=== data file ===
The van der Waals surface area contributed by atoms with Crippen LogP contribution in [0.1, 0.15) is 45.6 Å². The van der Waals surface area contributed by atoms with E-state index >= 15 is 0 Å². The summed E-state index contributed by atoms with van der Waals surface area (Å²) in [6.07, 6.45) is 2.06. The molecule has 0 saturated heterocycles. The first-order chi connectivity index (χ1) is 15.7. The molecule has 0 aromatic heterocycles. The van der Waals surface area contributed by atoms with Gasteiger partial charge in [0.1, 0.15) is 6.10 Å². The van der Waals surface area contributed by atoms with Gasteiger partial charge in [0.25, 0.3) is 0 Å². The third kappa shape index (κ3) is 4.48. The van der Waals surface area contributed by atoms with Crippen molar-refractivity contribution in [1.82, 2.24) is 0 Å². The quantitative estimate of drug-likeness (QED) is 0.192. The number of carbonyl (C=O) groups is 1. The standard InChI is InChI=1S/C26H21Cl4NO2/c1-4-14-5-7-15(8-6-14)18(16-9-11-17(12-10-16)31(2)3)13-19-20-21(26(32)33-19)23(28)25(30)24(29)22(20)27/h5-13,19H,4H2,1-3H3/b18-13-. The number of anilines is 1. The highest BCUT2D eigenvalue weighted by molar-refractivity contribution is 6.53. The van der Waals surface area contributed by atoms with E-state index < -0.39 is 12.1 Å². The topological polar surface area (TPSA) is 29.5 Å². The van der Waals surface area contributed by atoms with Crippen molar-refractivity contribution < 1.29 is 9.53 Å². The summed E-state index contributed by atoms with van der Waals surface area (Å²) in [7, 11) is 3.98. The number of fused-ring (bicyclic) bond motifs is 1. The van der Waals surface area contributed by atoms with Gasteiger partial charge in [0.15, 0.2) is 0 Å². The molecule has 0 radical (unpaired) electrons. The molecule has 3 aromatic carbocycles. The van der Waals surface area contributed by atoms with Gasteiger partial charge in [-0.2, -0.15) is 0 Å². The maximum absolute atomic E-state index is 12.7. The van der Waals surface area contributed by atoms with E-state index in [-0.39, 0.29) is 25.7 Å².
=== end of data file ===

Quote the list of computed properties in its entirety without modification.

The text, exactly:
The van der Waals surface area contributed by atoms with Crippen LogP contribution in [0.1, 0.15) is 45.6 Å². The van der Waals surface area contributed by atoms with E-state index >= 15 is 0 Å². The summed E-state index contributed by atoms with van der Waals surface area (Å²) in [6.07, 6.45) is 2.06. The molecule has 0 saturated heterocycles. The first-order chi connectivity index (χ1) is 15.7. The molecule has 0 aromatic heterocycles. The van der Waals surface area contributed by atoms with Gasteiger partial charge in [0.1, 0.15) is 6.10 Å². The van der Waals surface area contributed by atoms with Gasteiger partial charge in [0.25, 0.3) is 0 Å². The third kappa shape index (κ3) is 4.48. The van der Waals surface area contributed by atoms with Crippen molar-refractivity contribution in [1.82, 2.24) is 0 Å². The quantitative estimate of drug-likeness (QED) is 0.192. The number of carbonyl (C=O) groups is 1. The standard InChI is InChI=1S/C26H21Cl4NO2/c1-4-14-5-7-15(8-6-14)18(16-9-11-17(12-10-16)31(2)3)13-19-20-21(26(32)33-19)23(28)25(30)24(29)22(20)27/h5-13,19H,4H2,1-3H3/b18-13-. The number of anilines is 1. The highest BCUT2D eigenvalue weighted by molar-refractivity contribution is 6.53. The van der Waals surface area contributed by atoms with E-state index < -0.39 is 12.1 Å². The topological polar surface area (TPSA) is 29.5 Å². The van der Waals surface area contributed by atoms with Crippen molar-refractivity contribution < 1.29 is 9.53 Å². The summed E-state index contributed by atoms with van der Waals surface area (Å²) in [7, 11) is 3.98. The number of fused-ring (bicyclic) bond motifs is 1. The van der Waals surface area contributed by atoms with Gasteiger partial charge in [0.15, 0.2) is 0 Å². The molecule has 0 radical (unpaired) electrons. The molecule has 3 aromatic carbocycles. The van der Waals surface area contributed by atoms with Gasteiger partial charge in [-0.2, -0.15) is 0 Å². The maximum absolute atomic E-state index is 12.7. The van der Waals surface area contributed by atoms with E-state index in [-0.39, 0.29) is 25.7 Å².